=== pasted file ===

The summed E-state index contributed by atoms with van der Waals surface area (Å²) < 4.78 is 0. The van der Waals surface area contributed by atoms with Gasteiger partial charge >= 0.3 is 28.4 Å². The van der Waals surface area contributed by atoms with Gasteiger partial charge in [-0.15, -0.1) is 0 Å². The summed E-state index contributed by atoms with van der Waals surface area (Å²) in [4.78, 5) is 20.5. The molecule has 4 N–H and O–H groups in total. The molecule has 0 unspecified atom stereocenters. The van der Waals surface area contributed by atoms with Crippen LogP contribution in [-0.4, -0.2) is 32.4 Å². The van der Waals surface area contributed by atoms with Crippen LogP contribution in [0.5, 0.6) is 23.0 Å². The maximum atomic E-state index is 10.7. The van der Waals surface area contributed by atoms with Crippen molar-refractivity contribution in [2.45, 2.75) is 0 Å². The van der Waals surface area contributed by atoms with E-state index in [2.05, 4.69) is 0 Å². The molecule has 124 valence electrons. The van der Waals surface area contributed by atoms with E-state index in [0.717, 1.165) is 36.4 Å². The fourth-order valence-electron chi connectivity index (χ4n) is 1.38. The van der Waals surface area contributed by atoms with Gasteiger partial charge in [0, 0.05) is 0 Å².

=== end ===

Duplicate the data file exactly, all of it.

The summed E-state index contributed by atoms with van der Waals surface area (Å²) < 4.78 is 0. The van der Waals surface area contributed by atoms with Gasteiger partial charge >= 0.3 is 28.4 Å². The van der Waals surface area contributed by atoms with Gasteiger partial charge in [-0.15, -0.1) is 0 Å². The summed E-state index contributed by atoms with van der Waals surface area (Å²) in [4.78, 5) is 20.5. The molecule has 4 N–H and O–H groups in total. The molecule has 0 unspecified atom stereocenters. The van der Waals surface area contributed by atoms with Crippen LogP contribution in [-0.4, -0.2) is 32.4 Å². The van der Waals surface area contributed by atoms with Crippen LogP contribution in [0.5, 0.6) is 23.0 Å². The maximum atomic E-state index is 10.7. The van der Waals surface area contributed by atoms with Crippen molar-refractivity contribution in [2.45, 2.75) is 0 Å². The van der Waals surface area contributed by atoms with E-state index in [2.05, 4.69) is 0 Å². The molecule has 124 valence electrons. The van der Waals surface area contributed by atoms with E-state index in [0.717, 1.165) is 36.4 Å². The fourth-order valence-electron chi connectivity index (χ4n) is 1.38. The van der Waals surface area contributed by atoms with Gasteiger partial charge in [0, 0.05) is 0 Å².